In order to solve the Byzantine Generals problem, the messages between the Generals must be relayed in such a way that all Generals can come to a consensus on the time of attack without trusting who relayed that message. Essentially the Generals must trust the message but not the messenger. The solution to this hypothetical problem has been largely considered unsolved until Bitcoin was created. Bitcoin provides a solution by utilizing two key innovations: Proof-of-Work mining and what is referred to as the Blockchain.


  1. Proof-of-Work Mining

In Bitcoin, mining serves two purposes: first is to spread out the job of creating blocks, and second is to issue currency. Miners on the Bitcoin network are computers (or specialized hardware) that essentially work to solve an extremely complicated mathematical puzzle. This puzzle is more formally known as hashing and involves essentially trying an infinite number of guesses as inputs to a complex function until the desired solution is found. The Bitcoin network intelligently changes the difficulty of this hashing problem depending on how fast blocks are being generated, effectively correcting for how much computing power is present on the network. When a miner finds the correct solution, his or her computer can then create the next block in the blockchain. The miner bundles up chosen transactions that happened since the last block and broadcasts the new block to the network.

Along with the new block is a creation of bitcoins that are sent as a reward to the miner for successfully finding the correct hash. This reward is mathematically predetermined and is the process by which Bitcoin’s strict currency issuance is enforced. The block reward began at 50 bitcoins per block and is cut in half approximately every four years.


  1. Blockchain

The blockchain serves as a public ledger for all transactions that have occurred in history. Each block consists of many individual transactions that the miner who solved the block has chosen to include. As more blocks are appended to the chain, the difficulty faced by an attacker to rewrite the blockchain becomes increasingly improbable. Thus with a given (usually 6) number of blocks appended after your transaction, you can rightfully ensure that your transaction will never be modified.

As such, the blockchain serves as an unmodifiable record of account and history of transactions. This has broad implications beyond currency, since the time-stamped and unmodifiable properties can be used to prove that something has occurred at a specific point in time.


  1. Public/Private Key Addressing

Addresses are managed in Bitcoin by using Public Key Cryptography (PKI). PKI allows a person to “sign” a piece of data with a Private Key, while allowing anyone with the Public Key to verify the authenticity of the signature. Only private keys can sign and cannot be impersonated unless the key is stolen or shared. In Bitcoin, a special hash of the public key becomes an address. Since keys can be generated (more correctly, found) as often as the user likes, a user can have as many addresses as they desire. In fact it is commonly recommend that addresses not be reused in order to improve user privacy by making connecting transactions more difficult.


  1. Scripting Language

In Bitcoin, transactions are actually much more complex than simple inputs and outputs. Bitcoin includes a scripting language wherein a transaction can be fully formed into a much more complicated verification of information. While many of the features in the scripting language are currently disabled in today’s implementations, it is clear Satoshi had grander plans for Bitcoin then just currency transactions.     Many of the complicated transactions in finance today can be formed with the scripting language and processed programmatically. Things such as multi-party escrow and coins that are un-spendable until a certain date (wills/trusts) are easily done.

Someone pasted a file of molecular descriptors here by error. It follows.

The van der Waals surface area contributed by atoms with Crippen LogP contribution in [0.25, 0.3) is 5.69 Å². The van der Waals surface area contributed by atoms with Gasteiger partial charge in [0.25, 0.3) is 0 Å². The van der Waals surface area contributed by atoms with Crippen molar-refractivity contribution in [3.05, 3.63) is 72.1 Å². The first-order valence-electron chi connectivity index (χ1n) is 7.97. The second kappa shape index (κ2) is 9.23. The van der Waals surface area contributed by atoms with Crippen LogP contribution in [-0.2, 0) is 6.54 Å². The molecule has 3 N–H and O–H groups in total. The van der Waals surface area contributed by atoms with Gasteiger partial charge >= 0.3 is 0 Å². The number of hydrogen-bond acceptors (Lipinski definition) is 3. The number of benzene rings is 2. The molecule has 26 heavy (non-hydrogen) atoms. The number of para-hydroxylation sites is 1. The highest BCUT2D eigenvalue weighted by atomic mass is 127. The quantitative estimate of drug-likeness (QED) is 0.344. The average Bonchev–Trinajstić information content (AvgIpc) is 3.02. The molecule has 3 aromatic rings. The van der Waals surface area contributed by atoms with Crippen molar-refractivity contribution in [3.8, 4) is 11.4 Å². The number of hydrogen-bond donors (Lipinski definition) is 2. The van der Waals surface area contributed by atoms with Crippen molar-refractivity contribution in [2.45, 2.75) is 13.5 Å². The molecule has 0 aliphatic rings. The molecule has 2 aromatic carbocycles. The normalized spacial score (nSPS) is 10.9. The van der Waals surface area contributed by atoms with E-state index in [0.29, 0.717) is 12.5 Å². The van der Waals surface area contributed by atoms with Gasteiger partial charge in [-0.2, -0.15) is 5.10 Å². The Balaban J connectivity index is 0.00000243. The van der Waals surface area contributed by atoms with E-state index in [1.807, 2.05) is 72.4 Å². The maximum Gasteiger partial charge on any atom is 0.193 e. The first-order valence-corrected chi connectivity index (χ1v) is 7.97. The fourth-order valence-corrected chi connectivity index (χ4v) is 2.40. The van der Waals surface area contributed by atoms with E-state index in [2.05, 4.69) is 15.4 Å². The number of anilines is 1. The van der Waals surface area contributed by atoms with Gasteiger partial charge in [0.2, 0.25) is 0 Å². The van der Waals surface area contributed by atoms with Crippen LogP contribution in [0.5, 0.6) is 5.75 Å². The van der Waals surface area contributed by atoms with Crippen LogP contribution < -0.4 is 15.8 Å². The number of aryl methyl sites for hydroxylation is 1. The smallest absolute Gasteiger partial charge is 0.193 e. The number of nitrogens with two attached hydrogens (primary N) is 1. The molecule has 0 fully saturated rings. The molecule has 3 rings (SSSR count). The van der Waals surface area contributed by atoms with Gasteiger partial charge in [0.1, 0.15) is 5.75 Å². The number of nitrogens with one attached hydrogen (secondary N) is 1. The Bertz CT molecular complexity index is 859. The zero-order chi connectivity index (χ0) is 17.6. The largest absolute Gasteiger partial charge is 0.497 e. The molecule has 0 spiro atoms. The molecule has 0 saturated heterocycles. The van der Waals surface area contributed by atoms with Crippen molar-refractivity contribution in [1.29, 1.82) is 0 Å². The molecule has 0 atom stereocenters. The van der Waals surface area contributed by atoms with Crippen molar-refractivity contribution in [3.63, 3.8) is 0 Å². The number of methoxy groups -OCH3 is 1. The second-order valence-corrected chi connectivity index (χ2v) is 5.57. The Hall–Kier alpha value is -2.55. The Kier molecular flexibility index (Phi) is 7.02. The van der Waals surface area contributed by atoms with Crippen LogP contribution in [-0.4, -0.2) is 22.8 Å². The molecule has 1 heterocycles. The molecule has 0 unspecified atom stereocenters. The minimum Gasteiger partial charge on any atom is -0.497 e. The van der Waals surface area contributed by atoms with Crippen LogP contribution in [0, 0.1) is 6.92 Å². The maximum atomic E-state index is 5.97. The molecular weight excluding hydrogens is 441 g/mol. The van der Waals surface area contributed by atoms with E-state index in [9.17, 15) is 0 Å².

1. Inverted Trust Model

The traditional banking and finance system provides trust through limiting access to the network. In order to do wire transfers or transact as a credit card merchant you must achieve permission by some gate-keeping entity in order to join those networks and have your transactions sent. This limiting of access is inherent because there is no security at the network level. Any bad actor that has gained access to the network can transmit false transactions and the network will not be able to distinguish.

Crypto-currencies invert this trust model by providing the security inside the network. Access is open to all and anyone can transact within the network with zero permissions. The network itself will recognize bad actors and ill-formed transactions are simply ignored. Authenticity of transactions is quickly and easily verified through cryptography and the blockchain.

Another way of thinking of this difference is push and pull transactions. With credit card transactions for example, all transfers happen as a pull. You give some entity all details about your account and they initiate the money transfer out of your account. There are serious personal security implications with this model as you then must trust that the entity will never initiate a transaction you did not expect or authorize. With crypto-currency all transactions are push. An entity requesting payment must generate a receiving address and ask the sender to initiate a transfer to that address. At no time does the receiving entity gain access to the sender’s account.


  1. Future developments


  1. 2nd Generation Blockchains

Numerous projects exist that look to improve upon certain aspects of the core Bitcoin blockchain idea and push for the application of that technology into other fields. Bitshares is a growing family of individual and specialized blockchains being developed for banking, trading, lending, gambling, and more. The Ethereum project looks to provide a single blockchain that will be a foundation for unlimited applications. Ethereum uses a much more powerful scripting language then Bitcoin which would allow users to represent any type of asset or programmable transaction they could imagine.


  1. Sidechains

Another more recent proposal by Adam Back is a system to peg the value of alternative blockchains to the Bitcoin blockchain. This two way peg would allow a user to transfer Bitcoins off of the Bitcoin blockchain and on to a separate sidechain, while ensuring that double spending is avoided. These sidechains could have different properties such as larger block size to include more transactions, faster block speed for speedier transaction confirmations, or more complicated implementations that would allow for trustless anonymous mixing services.


  1. Impact and Potential for Disruption


  1. Decentralizing IT Infrastructure Systems